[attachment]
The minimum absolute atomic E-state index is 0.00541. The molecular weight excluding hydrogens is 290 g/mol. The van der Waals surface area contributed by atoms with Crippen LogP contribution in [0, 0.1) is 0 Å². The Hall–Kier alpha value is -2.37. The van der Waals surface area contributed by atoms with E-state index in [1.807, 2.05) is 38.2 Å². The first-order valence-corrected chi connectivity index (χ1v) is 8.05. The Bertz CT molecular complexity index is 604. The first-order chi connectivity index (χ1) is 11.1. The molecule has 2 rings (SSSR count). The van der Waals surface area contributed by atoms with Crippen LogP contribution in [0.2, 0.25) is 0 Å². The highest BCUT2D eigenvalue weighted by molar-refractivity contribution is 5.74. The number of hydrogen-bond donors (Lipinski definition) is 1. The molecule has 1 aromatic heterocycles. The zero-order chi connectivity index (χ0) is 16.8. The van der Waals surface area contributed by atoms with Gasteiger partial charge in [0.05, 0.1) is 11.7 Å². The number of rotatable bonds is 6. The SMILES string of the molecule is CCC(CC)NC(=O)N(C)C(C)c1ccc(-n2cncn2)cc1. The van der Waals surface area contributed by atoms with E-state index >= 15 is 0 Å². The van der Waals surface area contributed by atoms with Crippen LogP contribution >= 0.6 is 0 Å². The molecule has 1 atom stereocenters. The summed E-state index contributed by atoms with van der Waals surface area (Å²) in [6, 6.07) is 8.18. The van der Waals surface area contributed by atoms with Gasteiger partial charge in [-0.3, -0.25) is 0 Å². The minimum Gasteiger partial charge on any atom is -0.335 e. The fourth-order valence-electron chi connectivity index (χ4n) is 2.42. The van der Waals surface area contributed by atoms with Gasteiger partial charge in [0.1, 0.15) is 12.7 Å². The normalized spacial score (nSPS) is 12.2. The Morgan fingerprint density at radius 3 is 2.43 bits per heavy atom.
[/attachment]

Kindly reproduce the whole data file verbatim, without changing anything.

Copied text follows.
The minimum absolute atomic E-state index is 0.00541. The molecular weight excluding hydrogens is 290 g/mol. The van der Waals surface area contributed by atoms with Crippen LogP contribution in [0, 0.1) is 0 Å². The Hall–Kier alpha value is -2.37. The van der Waals surface area contributed by atoms with E-state index in [1.807, 2.05) is 38.2 Å². The first-order valence-corrected chi connectivity index (χ1v) is 8.05. The Bertz CT molecular complexity index is 604. The first-order chi connectivity index (χ1) is 11.1. The molecule has 2 rings (SSSR count). The van der Waals surface area contributed by atoms with Crippen LogP contribution in [0.2, 0.25) is 0 Å². The highest BCUT2D eigenvalue weighted by molar-refractivity contribution is 5.74. The number of hydrogen-bond donors (Lipinski definition) is 1. The molecule has 1 aromatic heterocycles. The zero-order chi connectivity index (χ0) is 16.8. The van der Waals surface area contributed by atoms with Gasteiger partial charge in [0.05, 0.1) is 11.7 Å². The number of rotatable bonds is 6. The SMILES string of the molecule is CCC(CC)NC(=O)N(C)C(C)c1ccc(-n2cncn2)cc1. The van der Waals surface area contributed by atoms with E-state index >= 15 is 0 Å². The van der Waals surface area contributed by atoms with Crippen LogP contribution >= 0.6 is 0 Å². The molecule has 1 atom stereocenters. The summed E-state index contributed by atoms with van der Waals surface area (Å²) in [6, 6.07) is 8.18. The van der Waals surface area contributed by atoms with Gasteiger partial charge in [-0.3, -0.25) is 0 Å². The minimum Gasteiger partial charge on any atom is -0.335 e. The fourth-order valence-electron chi connectivity index (χ4n) is 2.42. The van der Waals surface area contributed by atoms with Gasteiger partial charge in [0.1, 0.15) is 12.7 Å². The normalized spacial score (nSPS) is 12.2. The Morgan fingerprint density at radius 3 is 2.43 bits per heavy atom.